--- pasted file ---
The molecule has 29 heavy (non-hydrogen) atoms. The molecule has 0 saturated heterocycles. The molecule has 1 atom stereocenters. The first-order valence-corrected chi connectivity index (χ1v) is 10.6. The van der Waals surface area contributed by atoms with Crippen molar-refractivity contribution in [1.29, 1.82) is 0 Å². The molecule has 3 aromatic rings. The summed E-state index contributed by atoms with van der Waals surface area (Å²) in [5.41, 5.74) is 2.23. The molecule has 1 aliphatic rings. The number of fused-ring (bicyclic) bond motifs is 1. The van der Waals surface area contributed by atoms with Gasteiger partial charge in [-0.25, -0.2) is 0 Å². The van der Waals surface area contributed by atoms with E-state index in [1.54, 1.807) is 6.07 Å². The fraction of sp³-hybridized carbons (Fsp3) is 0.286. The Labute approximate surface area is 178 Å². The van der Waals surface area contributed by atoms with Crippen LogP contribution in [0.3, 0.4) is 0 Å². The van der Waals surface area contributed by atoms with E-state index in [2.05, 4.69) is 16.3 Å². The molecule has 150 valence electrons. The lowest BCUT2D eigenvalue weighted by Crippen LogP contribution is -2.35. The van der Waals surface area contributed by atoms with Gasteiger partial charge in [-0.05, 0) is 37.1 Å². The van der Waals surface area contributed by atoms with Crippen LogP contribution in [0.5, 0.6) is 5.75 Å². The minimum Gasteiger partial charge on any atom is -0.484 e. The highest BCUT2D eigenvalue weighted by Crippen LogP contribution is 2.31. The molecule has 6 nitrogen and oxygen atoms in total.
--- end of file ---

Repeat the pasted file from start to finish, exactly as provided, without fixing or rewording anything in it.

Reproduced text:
The molecule has 29 heavy (non-hydrogen) atoms. The molecule has 0 saturated heterocycles. The molecule has 1 atom stereocenters. The first-order valence-corrected chi connectivity index (χ1v) is 10.6. The van der Waals surface area contributed by atoms with Crippen molar-refractivity contribution in [1.29, 1.82) is 0 Å². The molecule has 3 aromatic rings. The summed E-state index contributed by atoms with van der Waals surface area (Å²) in [5.41, 5.74) is 2.23. The molecule has 1 aliphatic rings. The number of fused-ring (bicyclic) bond motifs is 1. The van der Waals surface area contributed by atoms with Gasteiger partial charge in [-0.25, -0.2) is 0 Å². The van der Waals surface area contributed by atoms with E-state index in [1.54, 1.807) is 6.07 Å². The fraction of sp³-hybridized carbons (Fsp3) is 0.286. The Labute approximate surface area is 178 Å². The van der Waals surface area contributed by atoms with Crippen LogP contribution in [0.3, 0.4) is 0 Å². The van der Waals surface area contributed by atoms with E-state index in [2.05, 4.69) is 16.3 Å². The molecule has 150 valence electrons. The lowest BCUT2D eigenvalue weighted by Crippen LogP contribution is -2.35. The van der Waals surface area contributed by atoms with Gasteiger partial charge in [-0.05, 0) is 37.1 Å². The van der Waals surface area contributed by atoms with Crippen LogP contribution in [0.5, 0.6) is 5.75 Å². The minimum Gasteiger partial charge on any atom is -0.484 e. The highest BCUT2D eigenvalue weighted by Crippen LogP contribution is 2.31. The molecule has 6 nitrogen and oxygen atoms in total.